The overlay scrollbar work that was committed on Monday is about improving the scrolling experience for those using GTK+ applications from touch screens. This prototype widget allows for showing a scroll position indicator on touch screens while hiding the scrollbar -- it sounds similar to Ubuntu's GTK2/GTK3 overlay scrollbar support for Unity.
The latest GNOME 3.14 branch was made available a few weeks ago and the developers have managed to quickly push the first update for it. The reception for GNOME 3.14 has been great, but it's normal for devs to find things to fix and improve. It shows dedication from the makers of this desktop environment and it's a good sign for the future GNOME releases.
GNOME doesn't have a good track record for releasing stuff right on time and it often happens that some of the minor versions arrive a couple of days late, but that's not true for 3.14.1. It's going to be quite interesting to see just how fast the developers will manage to integrate this version in their distros.
Five years ago, GNOME was the main contender for the Linux desktop. It battled KDE, and, more often than not, came out on top. Today, it is down -- if far from out -- to the extent that any observer has to ask: Can GNOME ever regain its former predominance?
True, GNOME technology still dominates the desktop, with Cinnamon, GNOME, MATE, and Unity all using GNOME-based applications and utilities. However, the last few years have not been kind to the former giant.
First, the early releases of GNOME 3 were different enough that many users deserted it after a quick glance, turning to Xfce and Linux MInt's Cinnamon and MATE -- neither of which would probably exist otherwise. In the Linux Journal's Readers' Choice Awards of 2013, GNOME was the choice of only 14%. It did even worse in the 2013 LinuxQuestions.org Members Choice Awards, with only 10%. By themselves, these are hardly definitive numbers, but their consistency is enough to make them ominous.
A few days ago I wrote about the GNOME Infrastructure moving to FreeIPA, the post was mainly an announcement to the relevant involved parties with many informative details for contributors to properly migrate their account details off from the old authentication system to the new one. Today’s post is a follow-up to that announcement but it’s going to take into account the reasons about our choice to migrate to FreeIPA, what we found interesting and compelling about the software and why we think more projects (them being either smaller or bigger) should migrate to it. Additionally I’ll provide some details about how I performed the migration from our previous OpenLDAP setup with a step-by-step guide that will hopefully help more people to migrate the infrastructure they managed themselves.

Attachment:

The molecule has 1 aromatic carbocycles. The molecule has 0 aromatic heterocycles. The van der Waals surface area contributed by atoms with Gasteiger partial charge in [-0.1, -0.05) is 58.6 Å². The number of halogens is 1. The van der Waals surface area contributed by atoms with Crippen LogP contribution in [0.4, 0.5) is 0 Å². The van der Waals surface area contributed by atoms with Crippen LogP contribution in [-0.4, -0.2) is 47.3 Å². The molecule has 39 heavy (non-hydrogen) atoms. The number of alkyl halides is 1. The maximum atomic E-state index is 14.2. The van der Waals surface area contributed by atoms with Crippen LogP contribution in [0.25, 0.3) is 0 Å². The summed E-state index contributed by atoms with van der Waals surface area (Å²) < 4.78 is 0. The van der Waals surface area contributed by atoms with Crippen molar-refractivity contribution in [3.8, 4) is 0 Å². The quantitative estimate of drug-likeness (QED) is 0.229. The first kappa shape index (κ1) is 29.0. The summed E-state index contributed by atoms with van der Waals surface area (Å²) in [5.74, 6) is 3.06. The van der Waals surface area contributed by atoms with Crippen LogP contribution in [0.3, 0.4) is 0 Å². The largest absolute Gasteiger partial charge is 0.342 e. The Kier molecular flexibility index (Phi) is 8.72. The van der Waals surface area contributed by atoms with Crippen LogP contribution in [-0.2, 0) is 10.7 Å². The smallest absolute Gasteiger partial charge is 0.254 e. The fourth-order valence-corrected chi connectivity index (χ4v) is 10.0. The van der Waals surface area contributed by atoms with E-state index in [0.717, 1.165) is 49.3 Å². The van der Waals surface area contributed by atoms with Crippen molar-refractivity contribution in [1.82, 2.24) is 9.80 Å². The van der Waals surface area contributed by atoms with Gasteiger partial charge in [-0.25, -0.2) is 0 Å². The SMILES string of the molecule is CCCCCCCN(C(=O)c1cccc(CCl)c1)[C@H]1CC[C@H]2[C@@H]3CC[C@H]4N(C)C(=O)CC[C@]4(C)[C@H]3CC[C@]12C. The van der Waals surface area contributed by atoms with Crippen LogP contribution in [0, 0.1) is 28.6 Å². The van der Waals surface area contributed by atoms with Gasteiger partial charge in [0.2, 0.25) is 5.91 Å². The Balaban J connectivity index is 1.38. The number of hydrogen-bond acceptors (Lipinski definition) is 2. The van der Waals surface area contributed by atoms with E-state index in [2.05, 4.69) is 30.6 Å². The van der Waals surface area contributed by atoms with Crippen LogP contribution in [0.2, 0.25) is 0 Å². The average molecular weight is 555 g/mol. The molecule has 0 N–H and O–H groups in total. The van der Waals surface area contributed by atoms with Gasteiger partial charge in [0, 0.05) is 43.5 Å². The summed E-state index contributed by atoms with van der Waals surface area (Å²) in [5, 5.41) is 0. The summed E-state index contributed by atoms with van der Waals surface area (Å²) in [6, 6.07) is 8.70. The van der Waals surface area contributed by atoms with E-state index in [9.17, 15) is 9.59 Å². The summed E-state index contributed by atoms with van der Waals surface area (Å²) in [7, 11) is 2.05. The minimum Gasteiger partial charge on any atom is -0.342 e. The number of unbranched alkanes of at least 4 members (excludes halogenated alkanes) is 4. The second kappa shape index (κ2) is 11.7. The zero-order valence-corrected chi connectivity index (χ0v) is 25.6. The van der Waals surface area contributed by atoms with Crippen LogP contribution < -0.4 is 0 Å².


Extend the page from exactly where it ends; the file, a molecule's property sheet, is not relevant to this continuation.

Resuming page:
Using the Raspberry Pi for around the past two years has generally been pretty fantastic. It took us a year or so to stop being surprised by just how much it was able to do in the various projects we saw or made ourselves. One thing that we always struggled with was web browsing though; Midori was slow and laggy and it would take up all the Raspberry Pi’s system resources as well.
It seems the Raspberry Pi Foundation has noticed this too and has been busy creating a new browser for Raspbian that’s lighter and faster while still being a useable piece of software. Epiphany, the GNOME Web browser, is the result and is now replacing Midori in the latest versions of Raspbian.
Currently, dependencies and applications are installed into directories in /opt, and Listaller contains some logic to make applications find dependencies, and to talk to the package manager to install missing things. This has some drawbacks, like the need to install an application before using it, the need for applications to be relocatable, and application-installations being non-atomic.
Cylon runs the classic GNOME 3 desktop on almost any hardware configuration made since 2007, but it is more suited to seasoned Linux users. Newcomers to Linux may not make an easy transition.
Still, Cylon Linux is highly usable out of the box. With its installed software, there's little need for supplemental installations. The user experience, however, might be less than appealing for those who are not at home with the GNOME 3 desktop.